Valentine, Jenny. Finding Violet Park. London: HarperCollins Children’s Books, 2010. Lucas Swain is almost sixteen when he takes a cab with the last of his money that isn’t his, and finds her, Violet Park. An old lady in ashes in an urn on the lost shelf of the cab station. Lucas has a brother Jed and a sister Mercy and a Mum who is present and a dad who’s just gone; where is anybody’s guess. It’s the not knowing that rankles. So how can Lucas leave Violet, in ashes, alone, not knowing to whom or where she belongs? How can he let a life turn to nothing on a shelf? He can’t, so he doesn’t. He sets out to find Violet Park, and maybe his own self and what matters along the way. Winner of the Guardian Children’s Fiction Prize in 2007. Try also Valentine’s 2015 Fire Colour One (London: HarperCollins Children’s Books) about a girl who misses her best friend and would like to meet her father, no matter what her money-grubbing Mum and stepfather say. “The truth has more than one way of coming to light…”
Nonfiction and Graphic Novels
Heer, Margreet de; trans Dutch. Discovery in Comics series. Religion: A Discovery in Comics (2015), Philosophy: A Discovery in Comics (2015), Science: A Discovery in Comics (2013), and Philosophy: A Discovery in Comics (2012) NY: Nantier, Beall, & Minoustchine. An introduction to some of The Big Topics in Life, in comic form. What is life? What is religion? What is thinking? Perplexed but trying tiny little cartoon characters depicted literally scratching their heads and running from one question to the next push readers along. Go on, scratch your head and take yourself out for a good think.
Kallen, Stuart A. Running Dry: The Global Water Crisis. Minneapolis, MN: Twenty-First Century Books, 2015. It’s not complicated: as climate change wreaks havoc and industry abuses and wastes and disregards what little water is left, the truth will crash. We’re running out of water. What we do about it – and to whom we allow rights to water, now and forever – is up to us. Photographs and further information included. Reading is good for you.
Marcovitz, Hal. Exposing Torture: Centuries of Cruelty. Minneapolis, MN: Twenty-First Century Books, Lerner Publishing Group, Inc., 2015. What is it with humans and torture? Why do we theoretically oppose it yet enthusiastically practice it? Why do we often say it’s worth it? It’s universally condemned and universally practiced. Why? Marcovitz traces the practice of torture through history, examining methods and arguing effectiveness or lack thereof, and international ethics and moral quandaries. What makes us human? Is torturing each other a part of who we are? You decide. Resources for further information provided.
Papadatos, Alecos, with Abraham Kawa and Annie Di Donna. Democracy. NY: Bloomsbury USA, 2015. From part of the team of internationally renowned Logicomix: An Epic Search for Truth (NY: Bloomsbury USA, 2009) about philosopher Bertrand Russell’s search for what is true comes this epic graphic rendition of the origin and meaning of democracy. Athens is at war in 490 BC and our hero Leander journeys through colors and human history and habit dark and light, to the hopes of a democratic state. Core reading.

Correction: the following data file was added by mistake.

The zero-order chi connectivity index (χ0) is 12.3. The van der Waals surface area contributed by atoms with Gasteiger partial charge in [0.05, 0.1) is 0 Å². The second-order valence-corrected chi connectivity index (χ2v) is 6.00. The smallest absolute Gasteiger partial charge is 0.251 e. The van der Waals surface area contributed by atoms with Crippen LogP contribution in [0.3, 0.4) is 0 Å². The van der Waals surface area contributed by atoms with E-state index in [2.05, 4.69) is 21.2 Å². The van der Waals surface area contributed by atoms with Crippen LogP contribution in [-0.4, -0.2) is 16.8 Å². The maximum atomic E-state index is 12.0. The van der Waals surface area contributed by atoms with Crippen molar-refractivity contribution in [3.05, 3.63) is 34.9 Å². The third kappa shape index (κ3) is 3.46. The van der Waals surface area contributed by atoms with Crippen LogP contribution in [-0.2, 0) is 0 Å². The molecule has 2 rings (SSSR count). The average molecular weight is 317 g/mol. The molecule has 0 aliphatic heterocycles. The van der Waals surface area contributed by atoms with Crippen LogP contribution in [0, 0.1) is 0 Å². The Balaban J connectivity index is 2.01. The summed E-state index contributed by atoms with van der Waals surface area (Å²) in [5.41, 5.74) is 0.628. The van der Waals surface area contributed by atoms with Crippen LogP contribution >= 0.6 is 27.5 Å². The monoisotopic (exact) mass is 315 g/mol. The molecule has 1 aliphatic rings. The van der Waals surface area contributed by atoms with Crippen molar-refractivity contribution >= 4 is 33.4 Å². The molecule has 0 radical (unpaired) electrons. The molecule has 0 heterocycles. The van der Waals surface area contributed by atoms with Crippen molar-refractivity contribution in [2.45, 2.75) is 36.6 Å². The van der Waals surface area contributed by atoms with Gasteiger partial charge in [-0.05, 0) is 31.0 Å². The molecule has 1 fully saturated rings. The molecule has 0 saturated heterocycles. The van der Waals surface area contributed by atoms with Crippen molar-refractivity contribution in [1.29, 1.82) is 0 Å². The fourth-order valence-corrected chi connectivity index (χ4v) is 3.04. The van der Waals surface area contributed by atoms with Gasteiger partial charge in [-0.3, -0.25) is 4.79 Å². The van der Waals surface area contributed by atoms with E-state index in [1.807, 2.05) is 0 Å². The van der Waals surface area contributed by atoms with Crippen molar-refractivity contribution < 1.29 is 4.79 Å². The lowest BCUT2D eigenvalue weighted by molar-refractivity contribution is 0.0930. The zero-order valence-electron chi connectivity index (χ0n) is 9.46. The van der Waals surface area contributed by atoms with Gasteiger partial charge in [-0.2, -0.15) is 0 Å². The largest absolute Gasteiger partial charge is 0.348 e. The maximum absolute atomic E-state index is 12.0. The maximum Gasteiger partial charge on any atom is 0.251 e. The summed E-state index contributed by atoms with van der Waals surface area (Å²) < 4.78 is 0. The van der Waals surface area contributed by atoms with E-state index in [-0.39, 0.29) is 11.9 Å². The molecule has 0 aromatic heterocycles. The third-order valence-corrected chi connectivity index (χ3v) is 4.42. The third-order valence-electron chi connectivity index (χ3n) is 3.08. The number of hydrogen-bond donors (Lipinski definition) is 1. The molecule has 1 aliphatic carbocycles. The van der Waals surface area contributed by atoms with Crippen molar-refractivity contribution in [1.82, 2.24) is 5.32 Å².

Samani, Ozge. Dare to Disappoint: Growing Up in Turkey. NY: Farrar Straus Giroux, 2015. Using a combination of collage and brightly colored graphics, Samanci shares her memories of growing up in Turkey and finding out who and what she wanted to be and do in her life. Including the political and the personal, her young self takes inspiration from a talking poster of Jacques Cousteau and advice from invisible animal spirits in the garden, giving readers humorous insight into the universal angst of adolescence in a world filled with upheavals. Ah, Sturm. Ah, Drang. It’s all going to be okay.
Wyld, Evie; illus. Joe Sumner. Everything is Teeth. NY: Pantheon, Penguin Random House, 2015. A graphic memoir about a girl growing up spending summers in coastal Australia, a girl whose abiding constancy as she grows into a woman is her studious and emotional fascination with sharks. The mostly black and white illustrations with ghosts of blue and creams of sand and machines and splashes of blood red match the tenor of reality and imagination remembered and lived. Worth reading a few times through to catch each wave and inhalation.
BONUS TEEN PROJECT:
Track the References, Track the Epigraphs
Sometimes the best way to find a book is inside another book, through a mention in the middle or the quote at the beginning that gets it all started. Read the list above, choose your favorites, then track the references and track the epigraphs and start reading again. Here’s a sampling of the possibilities.
Shakespeare, William. Folger Shakespeare Library. Macbeth (NY: Washington Square Press, 2004) and Romeo and Juliet (NY: Simon & Schuster, 1992). Go further with graphic interpretations by Gareth Hinds Macbeth (2015) The Most Excellent and Lamentable Tragedy of Romeo & Juliet (2013), Somerville, MA: Candlewick Press.